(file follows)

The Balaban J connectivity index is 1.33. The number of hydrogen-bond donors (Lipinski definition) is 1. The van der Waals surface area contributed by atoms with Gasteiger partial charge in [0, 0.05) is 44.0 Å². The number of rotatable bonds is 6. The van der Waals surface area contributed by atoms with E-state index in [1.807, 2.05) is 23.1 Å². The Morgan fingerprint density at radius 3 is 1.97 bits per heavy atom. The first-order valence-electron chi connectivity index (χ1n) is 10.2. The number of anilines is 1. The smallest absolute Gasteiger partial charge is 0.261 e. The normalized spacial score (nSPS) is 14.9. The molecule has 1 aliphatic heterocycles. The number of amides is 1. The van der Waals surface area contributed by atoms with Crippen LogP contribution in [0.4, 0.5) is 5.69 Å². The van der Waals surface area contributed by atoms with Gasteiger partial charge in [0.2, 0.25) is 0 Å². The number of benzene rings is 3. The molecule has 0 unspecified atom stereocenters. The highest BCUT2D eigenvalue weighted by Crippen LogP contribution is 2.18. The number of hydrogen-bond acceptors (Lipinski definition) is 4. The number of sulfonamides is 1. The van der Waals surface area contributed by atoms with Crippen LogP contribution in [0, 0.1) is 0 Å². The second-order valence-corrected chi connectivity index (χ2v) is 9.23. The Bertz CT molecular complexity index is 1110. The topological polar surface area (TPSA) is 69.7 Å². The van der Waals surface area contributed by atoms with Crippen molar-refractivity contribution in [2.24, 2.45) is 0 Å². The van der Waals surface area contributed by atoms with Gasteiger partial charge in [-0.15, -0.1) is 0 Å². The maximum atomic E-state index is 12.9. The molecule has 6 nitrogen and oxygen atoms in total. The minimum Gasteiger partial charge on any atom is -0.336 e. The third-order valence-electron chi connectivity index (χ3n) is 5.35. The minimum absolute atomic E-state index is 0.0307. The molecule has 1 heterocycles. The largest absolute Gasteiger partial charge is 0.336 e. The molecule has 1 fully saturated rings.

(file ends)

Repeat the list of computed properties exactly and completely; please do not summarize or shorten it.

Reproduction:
The Balaban J connectivity index is 1.33. The number of hydrogen-bond donors (Lipinski definition) is 1. The van der Waals surface area contributed by atoms with Gasteiger partial charge in [0, 0.05) is 44.0 Å². The number of rotatable bonds is 6. The van der Waals surface area contributed by atoms with E-state index in [1.807, 2.05) is 23.1 Å². The Morgan fingerprint density at radius 3 is 1.97 bits per heavy atom. The first-order valence-electron chi connectivity index (χ1n) is 10.2. The number of anilines is 1. The smallest absolute Gasteiger partial charge is 0.261 e. The normalized spacial score (nSPS) is 14.9. The molecule has 1 aliphatic heterocycles. The number of amides is 1. The van der Waals surface area contributed by atoms with Crippen LogP contribution in [0.4, 0.5) is 5.69 Å². The van der Waals surface area contributed by atoms with Gasteiger partial charge in [0.2, 0.25) is 0 Å². The number of benzene rings is 3. The molecule has 0 unspecified atom stereocenters. The highest BCUT2D eigenvalue weighted by Crippen LogP contribution is 2.18. The number of hydrogen-bond acceptors (Lipinski definition) is 4. The number of sulfonamides is 1. The van der Waals surface area contributed by atoms with Crippen LogP contribution in [0, 0.1) is 0 Å². The second-order valence-corrected chi connectivity index (χ2v) is 9.23. The Bertz CT molecular complexity index is 1110. The topological polar surface area (TPSA) is 69.7 Å². The van der Waals surface area contributed by atoms with Crippen molar-refractivity contribution in [2.24, 2.45) is 0 Å². The van der Waals surface area contributed by atoms with Gasteiger partial charge in [-0.15, -0.1) is 0 Å². The maximum atomic E-state index is 12.9. The molecule has 6 nitrogen and oxygen atoms in total. The minimum Gasteiger partial charge on any atom is -0.336 e. The third-order valence-electron chi connectivity index (χ3n) is 5.35. The minimum absolute atomic E-state index is 0.0307. The molecule has 1 heterocycles. The largest absolute Gasteiger partial charge is 0.336 e. The molecule has 1 fully saturated rings.